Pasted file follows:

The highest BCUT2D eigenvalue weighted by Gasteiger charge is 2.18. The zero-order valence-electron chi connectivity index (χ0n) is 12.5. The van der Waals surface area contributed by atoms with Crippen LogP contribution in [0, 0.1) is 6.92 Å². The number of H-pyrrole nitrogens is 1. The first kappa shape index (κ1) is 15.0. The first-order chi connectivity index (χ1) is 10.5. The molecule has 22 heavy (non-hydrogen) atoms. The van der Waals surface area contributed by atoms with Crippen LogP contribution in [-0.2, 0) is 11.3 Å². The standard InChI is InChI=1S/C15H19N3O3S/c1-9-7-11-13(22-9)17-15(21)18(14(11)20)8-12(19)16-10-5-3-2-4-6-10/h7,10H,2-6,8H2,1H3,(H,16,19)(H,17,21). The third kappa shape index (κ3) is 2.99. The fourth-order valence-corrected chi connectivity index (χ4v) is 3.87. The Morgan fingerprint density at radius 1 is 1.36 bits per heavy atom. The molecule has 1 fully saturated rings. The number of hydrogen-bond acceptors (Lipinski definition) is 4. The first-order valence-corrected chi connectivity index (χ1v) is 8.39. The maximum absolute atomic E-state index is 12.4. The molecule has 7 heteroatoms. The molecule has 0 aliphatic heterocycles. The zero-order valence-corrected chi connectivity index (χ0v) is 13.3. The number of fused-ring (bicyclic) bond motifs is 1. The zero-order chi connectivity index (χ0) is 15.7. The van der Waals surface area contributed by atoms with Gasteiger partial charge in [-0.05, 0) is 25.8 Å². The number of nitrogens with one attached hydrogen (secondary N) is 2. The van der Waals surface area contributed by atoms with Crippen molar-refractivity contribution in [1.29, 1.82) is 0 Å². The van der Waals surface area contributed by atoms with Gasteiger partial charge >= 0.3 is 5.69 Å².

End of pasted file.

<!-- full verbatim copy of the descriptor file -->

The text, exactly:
The highest BCUT2D eigenvalue weighted by Gasteiger charge is 2.18. The zero-order valence-electron chi connectivity index (χ0n) is 12.5. The van der Waals surface area contributed by atoms with Crippen LogP contribution in [0, 0.1) is 6.92 Å². The number of H-pyrrole nitrogens is 1. The first kappa shape index (κ1) is 15.0. The first-order chi connectivity index (χ1) is 10.5. The molecule has 22 heavy (non-hydrogen) atoms. The van der Waals surface area contributed by atoms with Crippen LogP contribution in [-0.2, 0) is 11.3 Å². The standard InChI is InChI=1S/C15H19N3O3S/c1-9-7-11-13(22-9)17-15(21)18(14(11)20)8-12(19)16-10-5-3-2-4-6-10/h7,10H,2-6,8H2,1H3,(H,16,19)(H,17,21). The third kappa shape index (κ3) is 2.99. The fourth-order valence-corrected chi connectivity index (χ4v) is 3.87. The Morgan fingerprint density at radius 1 is 1.36 bits per heavy atom. The molecule has 1 fully saturated rings. The number of hydrogen-bond acceptors (Lipinski definition) is 4. The first-order valence-corrected chi connectivity index (χ1v) is 8.39. The maximum absolute atomic E-state index is 12.4. The molecule has 7 heteroatoms. The molecule has 0 aliphatic heterocycles. The zero-order valence-corrected chi connectivity index (χ0v) is 13.3. The number of fused-ring (bicyclic) bond motifs is 1. The zero-order chi connectivity index (χ0) is 15.7. The van der Waals surface area contributed by atoms with Gasteiger partial charge in [-0.05, 0) is 25.8 Å². The number of nitrogens with one attached hydrogen (secondary N) is 2. The van der Waals surface area contributed by atoms with Crippen molar-refractivity contribution in [1.29, 1.82) is 0 Å². The van der Waals surface area contributed by atoms with Gasteiger partial charge >= 0.3 is 5.69 Å².